Google Australia paid over $100m in taxes in 2019, settling its bill with the ATO

Google Australia handed $133m to the Australian Taxation Office (ATO) in 2019 as it caught up with back taxes following a pledge by the government to get multinational companies paying more tax.

In documents filed on Thursday, the company reported a profit before tax of $134m in 2019, a drop from $156m the previous year. However, Google also reported a 16% increase in advertising revenue for the period, pocketing $4.3bn from local advertisers.

Total revenue grew from $4.2bn to $4.8bn and net revenue from $1.07bn to $1.2bn.

Google Australia has been one of the ATO’s most high-profile targets, alongside Facebook, after reporting lower figures and paying minimal tax in the years to 2015. In 2019 the company was handed a $59m tax bill and a $50m ‘tax adjustment’ for the previous years.

Since 2017 Google Australia has paid over $450m to the ATO.

Google’s settling of its accounts come as the Federal Government fights to make Australia the first country to force the tech giants to pay for news. The Australian Competition and Consumer Commission (ACCC) has been tasked to create a mandatory code for Google and Facebook which will see publishers paid for the clicks they deliver via news.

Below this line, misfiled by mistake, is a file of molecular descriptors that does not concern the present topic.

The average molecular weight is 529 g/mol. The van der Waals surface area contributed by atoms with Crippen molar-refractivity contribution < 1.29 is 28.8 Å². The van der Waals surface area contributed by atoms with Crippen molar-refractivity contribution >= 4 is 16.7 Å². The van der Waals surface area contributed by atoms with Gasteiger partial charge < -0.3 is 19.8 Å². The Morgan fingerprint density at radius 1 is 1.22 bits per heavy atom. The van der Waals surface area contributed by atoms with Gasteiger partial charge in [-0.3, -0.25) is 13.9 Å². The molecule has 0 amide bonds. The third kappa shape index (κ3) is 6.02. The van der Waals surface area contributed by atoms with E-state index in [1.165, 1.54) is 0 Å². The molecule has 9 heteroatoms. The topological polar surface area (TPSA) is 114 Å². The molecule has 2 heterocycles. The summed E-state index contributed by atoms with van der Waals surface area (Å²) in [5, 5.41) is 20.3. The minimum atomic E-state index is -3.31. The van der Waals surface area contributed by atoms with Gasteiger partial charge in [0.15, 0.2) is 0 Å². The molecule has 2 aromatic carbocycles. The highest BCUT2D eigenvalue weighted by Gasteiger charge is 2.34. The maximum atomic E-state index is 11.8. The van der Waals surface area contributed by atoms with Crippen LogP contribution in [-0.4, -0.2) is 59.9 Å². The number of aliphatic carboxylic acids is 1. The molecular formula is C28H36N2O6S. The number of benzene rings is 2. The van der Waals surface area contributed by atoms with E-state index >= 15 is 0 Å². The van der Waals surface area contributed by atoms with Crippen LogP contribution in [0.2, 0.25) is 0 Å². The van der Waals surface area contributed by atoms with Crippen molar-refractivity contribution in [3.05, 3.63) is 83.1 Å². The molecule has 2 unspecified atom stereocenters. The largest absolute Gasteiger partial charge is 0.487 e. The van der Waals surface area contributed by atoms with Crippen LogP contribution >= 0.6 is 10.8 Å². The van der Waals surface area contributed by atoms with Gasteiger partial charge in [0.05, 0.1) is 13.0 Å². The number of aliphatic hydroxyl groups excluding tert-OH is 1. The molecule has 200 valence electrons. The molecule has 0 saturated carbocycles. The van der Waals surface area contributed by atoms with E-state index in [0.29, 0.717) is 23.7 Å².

Google Australia’s managing director, Mel Silva, hit back against the idea, saying in a blog post that the snippets of articles Google displays in search results were similar to posters outside newsagents.

“In the offline print world, publishers have long paid retailers, newsstands and kiosks to distribute their newspapers and magazines – acknowledging the value of acquiring audiences to a publishers’ content and the advertising publishers sell alongside it,” said Silva.

“In contrast, Google Search sends readers from Australia and all over the world to the publishers’ sites for free – helping them to generate advertising revenues from those audiences and convert them into paying subscribers. The traffic we send has substantial value.”

Nine chairman Peter Costello told the Australian Financial Review (AFR) that he would expect the platforms to pay $600m to publishers a year under the new code.

“If anyone wants to negotiate with Facebook and Google, they can – we’re not against that – but the best way of addressing this problem would be an industry solution, where you sit down and try to estimate the value that Google and Facebook are getting from the use of this material. We think it’s $600 million a year,” said Costello.

His comments were echoed by News Corp Australia boss Michael Miller, but he said the bill should be higher.

“While Mr Costello estimates that the platforms should pay Australian media companies around $600m per annum there are different approaches to negotiating with them,” Miller told The Australian.

“Our modelling suggests the figure is much higher than $600m and former senator Nick Xenophon, whose advocacy sparked the ACCC inquiry into the platforms, has nominated $1bn.”


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